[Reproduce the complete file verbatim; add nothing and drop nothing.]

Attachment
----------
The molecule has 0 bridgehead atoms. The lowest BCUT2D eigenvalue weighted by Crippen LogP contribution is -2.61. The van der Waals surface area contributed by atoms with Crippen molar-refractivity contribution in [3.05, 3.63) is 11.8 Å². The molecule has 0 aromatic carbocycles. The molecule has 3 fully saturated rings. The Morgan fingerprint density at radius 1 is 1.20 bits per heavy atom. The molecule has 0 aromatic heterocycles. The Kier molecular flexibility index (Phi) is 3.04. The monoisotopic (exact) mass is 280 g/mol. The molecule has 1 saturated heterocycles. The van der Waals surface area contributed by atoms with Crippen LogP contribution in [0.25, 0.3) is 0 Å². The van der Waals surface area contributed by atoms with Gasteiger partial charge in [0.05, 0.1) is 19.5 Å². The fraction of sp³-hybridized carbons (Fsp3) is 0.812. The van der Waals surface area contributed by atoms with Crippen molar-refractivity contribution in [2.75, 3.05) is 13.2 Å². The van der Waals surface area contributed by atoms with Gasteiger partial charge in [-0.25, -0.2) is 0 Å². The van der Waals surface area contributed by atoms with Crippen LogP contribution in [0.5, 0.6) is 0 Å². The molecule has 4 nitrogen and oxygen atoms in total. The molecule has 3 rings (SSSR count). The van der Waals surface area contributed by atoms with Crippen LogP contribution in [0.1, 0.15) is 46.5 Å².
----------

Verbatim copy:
The molecule has 0 bridgehead atoms. The lowest BCUT2D eigenvalue weighted by Crippen LogP contribution is -2.61. The van der Waals surface area contributed by atoms with Crippen molar-refractivity contribution in [3.05, 3.63) is 11.8 Å². The molecule has 0 aromatic carbocycles. The molecule has 3 fully saturated rings. The Morgan fingerprint density at radius 1 is 1.20 bits per heavy atom. The molecule has 0 aromatic heterocycles. The Kier molecular flexibility index (Phi) is 3.04. The monoisotopic (exact) mass is 280 g/mol. The molecule has 1 saturated heterocycles. The van der Waals surface area contributed by atoms with Crippen LogP contribution in [0.25, 0.3) is 0 Å². The van der Waals surface area contributed by atoms with Gasteiger partial charge in [0.05, 0.1) is 19.5 Å². The fraction of sp³-hybridized carbons (Fsp3) is 0.812. The van der Waals surface area contributed by atoms with Crippen molar-refractivity contribution in [2.75, 3.05) is 13.2 Å². The van der Waals surface area contributed by atoms with Gasteiger partial charge in [-0.25, -0.2) is 0 Å². The van der Waals surface area contributed by atoms with Crippen LogP contribution in [0.5, 0.6) is 0 Å². The molecule has 4 nitrogen and oxygen atoms in total. The molecule has 3 rings (SSSR count). The van der Waals surface area contributed by atoms with Crippen LogP contribution in [0.1, 0.15) is 46.5 Å².